Updated: Apr 27
Surprising; Some Doctors May Disagree with Patients Having Full Access to Their Medical Reports!
Information and data today are among the most valuable commodities. Those with a position to any form of information also bear the power of knowledge, thus controlling their environment.
Retaining as much information as possible is essential for leverage and clout, but it is also crucial for private information.
Patient medical reports and data in your medical report are the stories you created within the scope of your encounter with your doctor.
Your medical report contains critical data, which, in the wrong hands, can have devastating consequences for you. That stands beside its positive impacts when used within medical care rendered to you.
Besides telling the story about you, on the other end of the spectrum, a medical record also relates to a tale about your doctor and how they have reached the diagnosis and decisions.
A medical report reflects the doctor's professional and often even personal attitude about you as the patient. That is of particular significance in today's healthcare realm.
Based on what I just said, you must have access to every detail of their medical information. Not merely when requested, and certainly not after a day or two but access all the time, instantaneously in real-time.
But today, that is hardly the case!
Indeed, we all know every patient is entitled to a copy of their medical records. Accessing medical records is even becoming easier amidst the rollout of modern electronic health record systems. Yet, there are still exceptions to the rule.
There is always an option in the most prevailing Electronic Health Record (EHR) for physicians to decide whether to share certain information.
As of April 2021, all medical professionals, including physicians, provide patients access to all their medical reports. The latter is part of the 21st-century Cures Act, constituting your access to doctors' written comments and the entire clinical evaluation report.
Before this, in 2020, a survey suggested that only 74% of doctors approved open and liberal access to their notes. Their judgment is primarily from the notion that open-note patient access could increase their workload.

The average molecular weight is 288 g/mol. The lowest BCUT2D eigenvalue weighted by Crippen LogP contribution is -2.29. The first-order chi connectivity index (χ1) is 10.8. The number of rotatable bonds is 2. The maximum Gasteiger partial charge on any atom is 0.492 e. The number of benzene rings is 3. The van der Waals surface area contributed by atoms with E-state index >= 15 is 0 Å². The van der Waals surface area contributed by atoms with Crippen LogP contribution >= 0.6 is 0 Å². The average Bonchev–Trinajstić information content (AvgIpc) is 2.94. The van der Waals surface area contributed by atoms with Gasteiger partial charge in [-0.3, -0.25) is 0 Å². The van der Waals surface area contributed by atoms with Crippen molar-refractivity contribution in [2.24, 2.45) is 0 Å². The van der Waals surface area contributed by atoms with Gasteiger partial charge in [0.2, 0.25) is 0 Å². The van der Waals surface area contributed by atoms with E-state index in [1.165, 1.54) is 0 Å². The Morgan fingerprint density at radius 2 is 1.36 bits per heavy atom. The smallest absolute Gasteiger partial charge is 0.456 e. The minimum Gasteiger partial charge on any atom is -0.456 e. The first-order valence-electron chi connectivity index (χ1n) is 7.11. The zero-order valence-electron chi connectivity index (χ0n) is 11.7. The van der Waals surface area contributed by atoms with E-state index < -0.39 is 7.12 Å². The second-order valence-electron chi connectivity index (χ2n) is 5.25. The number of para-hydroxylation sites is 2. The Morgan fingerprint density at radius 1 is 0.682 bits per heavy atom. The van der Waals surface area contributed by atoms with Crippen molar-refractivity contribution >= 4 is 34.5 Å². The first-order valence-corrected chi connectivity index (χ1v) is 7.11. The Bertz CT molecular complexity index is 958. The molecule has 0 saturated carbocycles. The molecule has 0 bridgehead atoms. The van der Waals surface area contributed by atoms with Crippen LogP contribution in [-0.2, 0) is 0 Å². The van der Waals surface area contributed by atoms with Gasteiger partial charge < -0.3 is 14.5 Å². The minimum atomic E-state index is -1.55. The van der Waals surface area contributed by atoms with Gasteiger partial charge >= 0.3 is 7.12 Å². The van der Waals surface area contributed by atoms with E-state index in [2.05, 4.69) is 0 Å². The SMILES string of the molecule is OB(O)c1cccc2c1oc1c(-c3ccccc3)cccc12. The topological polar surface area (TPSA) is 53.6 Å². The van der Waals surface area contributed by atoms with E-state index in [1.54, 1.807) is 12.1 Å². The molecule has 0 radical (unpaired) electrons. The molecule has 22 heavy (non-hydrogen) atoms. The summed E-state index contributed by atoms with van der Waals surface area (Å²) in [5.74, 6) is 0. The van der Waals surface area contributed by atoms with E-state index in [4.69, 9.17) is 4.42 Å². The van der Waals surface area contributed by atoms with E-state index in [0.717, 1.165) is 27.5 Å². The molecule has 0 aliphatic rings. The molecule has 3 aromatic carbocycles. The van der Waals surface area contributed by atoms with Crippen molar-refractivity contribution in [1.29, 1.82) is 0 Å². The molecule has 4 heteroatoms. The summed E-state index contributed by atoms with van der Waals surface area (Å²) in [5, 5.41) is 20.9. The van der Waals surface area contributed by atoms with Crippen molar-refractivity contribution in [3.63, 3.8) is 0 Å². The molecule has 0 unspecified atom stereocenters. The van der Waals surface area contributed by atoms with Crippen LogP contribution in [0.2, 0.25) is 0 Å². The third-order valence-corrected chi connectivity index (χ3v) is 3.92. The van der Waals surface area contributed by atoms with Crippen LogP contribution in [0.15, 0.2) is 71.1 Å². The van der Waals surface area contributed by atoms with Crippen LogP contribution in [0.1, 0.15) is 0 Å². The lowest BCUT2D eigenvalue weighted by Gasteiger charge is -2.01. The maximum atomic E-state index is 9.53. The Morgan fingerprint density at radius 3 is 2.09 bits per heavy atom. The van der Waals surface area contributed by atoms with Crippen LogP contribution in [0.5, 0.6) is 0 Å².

On the other hand, most patients (96%) reported their visit notes as accurate and understandable, based on a study published by J. Gen. Intern. Med.
Furthermore, the same patients believe if they find disparities, they are willing to reflect on the inaccuracies more so may have less confidence in that doctor.
Image By author Using Wonder Digital Art
Other studies also suggest that providing open notes, as mandated by the 21st-century Cures Act, impacts the quality of care, that is, through transparency and shared accountability.
Nevertheless, the sentiments among doctors have always been mixed.
Sharing visit notes has broad implications for quality of care, privacy, and shared accountability. That contrasts with high patient enthusiasm towards improved understanding of their condition and care delivery.
Another group of scholars believes that your liberal access to your personal information might negatively impact what is being written about you. Thus, further research is necessary to establish the truth.
Regardless of the challenges the open note system brings to the patient care stage, there are still many reasons for you, the patient, to own your medical records right from the start as it is being created. Some of those benefits include:
It is merely about you know what your doctor knows. That means reducing the considerable amnesia by returning to your notes and refreshing your memory, as discussed during your visit.
It is about clearly understanding your medical problem and health and engaging in your care.
Owning your information increases your trust in your healer.
It enhances your safety and reduces medical errors.
Owning your data means portability of your information and granting access to your data whenever, wherever, with whomever.
Most of all, maintaining the "first hand" ownership of your personal information cuts the middle agent's hands from what belongs to you. That prevents abuse of your medical information and its potential use against you. More so, you will retain the value of your data, from which more giant 3rd party corporations are earning trillions of dollars.
In summary, if there is one reason you should be for open notes and, more so, owning your data, it is yours.
DesRoches CM, Leveille S, Bell SK, et al. The Views and Experiences of Clinicians Sharing Medical Record Notes With Patients. JAMA Netw Open. 2020;3(3):e201753. doi:10.1001/jamanetworkopen.2020.1753
Leveille, Suzanne G et al. "Patients Evaluate Visit Notes Written by Their Clinicians: a Mixed Methods Investigation." Journal of general internal medicine vol. 35,12 (2020): 3510–3516. doi:10.1007/s11606–020–06014–7
Walker, Jan, et al. "Inviting patients to read their doctors' notes: patients and doctors look ahead: patient and physician surveys." Annals of internal medicine vol. 155,12 (2011): 811–9. doi:10.7326/0003–4819–155–12–201112200–00003
Crawford, Mark. "Declassifying Doctors' Notes" Journal of AHIMA 84, no.5 (May 2013): 22–25.
Blease, C., Torous, J., Hägglund, M., 2020. Does Patient Access to Clinical Notes Change Documentation? [WWW Document]. Frontiers. URL https://www.frontiersin.org/articles/10.3389/fpubh.2020.577896/full (accessed 2.3.23).
Leveille, S.G., Walker, J., Ralston, J.D., Ross, S.E., Elmore, J.G., Delbanco, T., 2012. Evaluating the impact of patients’ online access to doctors’ visit notes: designing and executing the OpenNotes project — BMC Medical Informatics and Decision Making [WWW Document]. BioMed Central. URL https://bmcmedinformdecismak.biomedcentral.com/articles/10.1186/1472-6947-12-32 (accessed 2.3.23).